For the second month in a row, the ISM Manufacturing Index was under 50—a sign that the manufacturing sector is contracting, if only slightly. Many analysts argue that a reading under 50 for this benchmark is an early warning that a new recession is near, or perhaps one that's already started. But like any other indicator, the ISM index isn't flawless: there have been a dozen or so instances over its 60-year-plus history when a below-50 reading wasn't quickly followed by a recession. Still, the fact that this benchmark is now under 50 for the second consecutive month—the first run of below-50 readings since the last recession—is a sign that the manufacturing sector is struggling.
All the more reason to watch weekly update on new jobless claims for another clue about the broader economy and whether it's weakening, or not. The previous news on initial claims suggested that the labor market wasn't caving, a view that drew fresh support with this latest ADP report. If the next data point on claims doesn't pop, and we see improvement in the government's July estimate of private payrolls, the case for seeing today's ISM number as noise will resonate.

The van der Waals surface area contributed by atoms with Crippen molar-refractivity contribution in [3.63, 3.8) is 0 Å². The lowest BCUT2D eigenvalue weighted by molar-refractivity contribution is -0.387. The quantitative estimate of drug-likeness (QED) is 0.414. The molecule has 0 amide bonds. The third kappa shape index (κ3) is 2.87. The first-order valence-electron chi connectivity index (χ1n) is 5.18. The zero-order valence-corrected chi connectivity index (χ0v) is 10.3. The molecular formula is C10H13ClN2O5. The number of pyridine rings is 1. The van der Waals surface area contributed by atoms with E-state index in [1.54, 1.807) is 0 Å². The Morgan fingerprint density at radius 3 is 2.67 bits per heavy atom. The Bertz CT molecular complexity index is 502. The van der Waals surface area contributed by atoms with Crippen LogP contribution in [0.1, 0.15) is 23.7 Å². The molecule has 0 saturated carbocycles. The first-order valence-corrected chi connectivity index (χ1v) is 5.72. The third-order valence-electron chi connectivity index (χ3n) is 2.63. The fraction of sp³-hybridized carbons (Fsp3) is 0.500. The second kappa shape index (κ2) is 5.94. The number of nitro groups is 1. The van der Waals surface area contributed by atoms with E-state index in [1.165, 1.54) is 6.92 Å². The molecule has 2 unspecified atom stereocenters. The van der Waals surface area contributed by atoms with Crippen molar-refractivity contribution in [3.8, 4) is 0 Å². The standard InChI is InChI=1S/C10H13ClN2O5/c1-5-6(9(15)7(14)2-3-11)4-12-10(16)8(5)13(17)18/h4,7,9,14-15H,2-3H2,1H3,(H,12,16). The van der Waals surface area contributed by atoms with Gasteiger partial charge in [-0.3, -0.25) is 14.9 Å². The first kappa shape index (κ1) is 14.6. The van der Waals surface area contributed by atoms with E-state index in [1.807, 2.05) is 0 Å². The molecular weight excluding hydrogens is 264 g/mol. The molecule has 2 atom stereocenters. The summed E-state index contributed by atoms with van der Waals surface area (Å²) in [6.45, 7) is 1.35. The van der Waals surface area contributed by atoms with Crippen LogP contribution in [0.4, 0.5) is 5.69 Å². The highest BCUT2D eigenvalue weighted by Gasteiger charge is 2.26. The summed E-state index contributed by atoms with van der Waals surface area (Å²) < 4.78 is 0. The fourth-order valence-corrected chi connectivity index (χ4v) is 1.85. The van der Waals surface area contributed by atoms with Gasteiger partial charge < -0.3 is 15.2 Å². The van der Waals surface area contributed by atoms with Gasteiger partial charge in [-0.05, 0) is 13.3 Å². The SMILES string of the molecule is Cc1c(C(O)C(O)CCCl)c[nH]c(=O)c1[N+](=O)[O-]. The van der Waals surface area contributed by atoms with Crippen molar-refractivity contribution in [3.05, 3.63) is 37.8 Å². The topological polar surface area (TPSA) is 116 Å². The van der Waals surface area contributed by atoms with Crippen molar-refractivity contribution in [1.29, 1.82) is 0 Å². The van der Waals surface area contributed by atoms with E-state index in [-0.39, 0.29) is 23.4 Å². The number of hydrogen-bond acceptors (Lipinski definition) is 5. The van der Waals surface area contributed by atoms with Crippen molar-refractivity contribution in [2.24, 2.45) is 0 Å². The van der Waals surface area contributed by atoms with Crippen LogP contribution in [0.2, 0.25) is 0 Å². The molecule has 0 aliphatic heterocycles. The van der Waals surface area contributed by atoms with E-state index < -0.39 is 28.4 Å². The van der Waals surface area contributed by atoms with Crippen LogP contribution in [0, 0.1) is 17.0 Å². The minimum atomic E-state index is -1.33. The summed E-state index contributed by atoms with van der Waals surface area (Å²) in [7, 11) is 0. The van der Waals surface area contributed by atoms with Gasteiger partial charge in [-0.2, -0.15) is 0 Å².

Is that relatively rosy scenario plausible? Yes, according to the range of consensus forecasts for tomorrow's claims update via Bloomberg. Economists expect new claims as low as 340,000 up to 380,000 vs. last week's 353,000 (seasonally adjusted). The outlook for the growth in private payrolls for July in Friday's report ranges from 80,000 to 180,000 vs. the reported 84,000 for June. Plausible still leaves plenty of room for disappointment, however.
About the Author - James Picerno is a veteran financial journalist since the early 1990s at Bloomberg, Dow Jones, etc. before becoming an independent writer/analyst/consultant in 2008. James is also the author of Dynamic Asset Allocation (Bloomberg Financial, 2010) and he writes at The Capital Speculator. (EconMatters author archive here)
The views and opinions expressed herein are the author's own, and do not necessarily reflect those of EconMatters.
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